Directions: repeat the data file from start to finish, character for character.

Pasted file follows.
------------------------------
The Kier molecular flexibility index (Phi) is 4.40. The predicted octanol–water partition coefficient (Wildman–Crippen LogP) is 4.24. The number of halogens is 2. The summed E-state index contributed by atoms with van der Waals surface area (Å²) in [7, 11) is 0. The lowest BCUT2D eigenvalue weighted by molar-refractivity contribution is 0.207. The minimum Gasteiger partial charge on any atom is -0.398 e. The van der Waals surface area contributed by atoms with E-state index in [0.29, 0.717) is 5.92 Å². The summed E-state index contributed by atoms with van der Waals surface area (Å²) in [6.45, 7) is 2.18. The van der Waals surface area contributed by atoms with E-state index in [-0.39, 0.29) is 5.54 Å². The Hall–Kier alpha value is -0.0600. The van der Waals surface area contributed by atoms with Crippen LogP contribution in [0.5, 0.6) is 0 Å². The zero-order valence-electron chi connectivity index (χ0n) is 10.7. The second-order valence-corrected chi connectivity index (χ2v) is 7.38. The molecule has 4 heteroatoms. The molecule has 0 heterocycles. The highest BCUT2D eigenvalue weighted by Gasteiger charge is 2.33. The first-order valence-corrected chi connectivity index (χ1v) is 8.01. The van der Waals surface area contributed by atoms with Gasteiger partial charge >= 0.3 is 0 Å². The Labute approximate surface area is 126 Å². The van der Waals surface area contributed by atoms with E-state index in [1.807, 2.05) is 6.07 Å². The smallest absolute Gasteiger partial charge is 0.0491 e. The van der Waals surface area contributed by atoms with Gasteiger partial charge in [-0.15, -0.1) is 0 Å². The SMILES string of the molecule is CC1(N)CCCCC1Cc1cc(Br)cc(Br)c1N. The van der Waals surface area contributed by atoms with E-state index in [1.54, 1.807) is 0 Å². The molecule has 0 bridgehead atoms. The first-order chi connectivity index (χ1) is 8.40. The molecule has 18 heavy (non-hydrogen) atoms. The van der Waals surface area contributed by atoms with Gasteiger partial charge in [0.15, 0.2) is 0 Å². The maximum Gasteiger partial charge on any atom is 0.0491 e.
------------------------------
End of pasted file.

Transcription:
The Kier molecular flexibility index (Phi) is 4.40. The predicted octanol–water partition coefficient (Wildman–Crippen LogP) is 4.24. The number of halogens is 2. The summed E-state index contributed by atoms with van der Waals surface area (Å²) in [7, 11) is 0. The lowest BCUT2D eigenvalue weighted by molar-refractivity contribution is 0.207. The minimum Gasteiger partial charge on any atom is -0.398 e. The van der Waals surface area contributed by atoms with E-state index in [0.29, 0.717) is 5.92 Å². The summed E-state index contributed by atoms with van der Waals surface area (Å²) in [6.45, 7) is 2.18. The van der Waals surface area contributed by atoms with E-state index in [-0.39, 0.29) is 5.54 Å². The Hall–Kier alpha value is -0.0600. The van der Waals surface area contributed by atoms with Crippen LogP contribution in [0.5, 0.6) is 0 Å². The zero-order valence-electron chi connectivity index (χ0n) is 10.7. The second-order valence-corrected chi connectivity index (χ2v) is 7.38. The molecule has 4 heteroatoms. The molecule has 0 heterocycles. The highest BCUT2D eigenvalue weighted by Gasteiger charge is 2.33. The first-order valence-corrected chi connectivity index (χ1v) is 8.01. The van der Waals surface area contributed by atoms with Gasteiger partial charge >= 0.3 is 0 Å². The Labute approximate surface area is 126 Å². The van der Waals surface area contributed by atoms with E-state index in [1.807, 2.05) is 6.07 Å². The smallest absolute Gasteiger partial charge is 0.0491 e. The van der Waals surface area contributed by atoms with Gasteiger partial charge in [-0.15, -0.1) is 0 Å². The SMILES string of the molecule is CC1(N)CCCCC1Cc1cc(Br)cc(Br)c1N. The van der Waals surface area contributed by atoms with E-state index in [1.54, 1.807) is 0 Å². The molecule has 0 bridgehead atoms. The first-order chi connectivity index (χ1) is 8.40. The molecule has 18 heavy (non-hydrogen) atoms. The van der Waals surface area contributed by atoms with Gasteiger partial charge in [0.15, 0.2) is 0 Å². The maximum Gasteiger partial charge on any atom is 0.0491 e.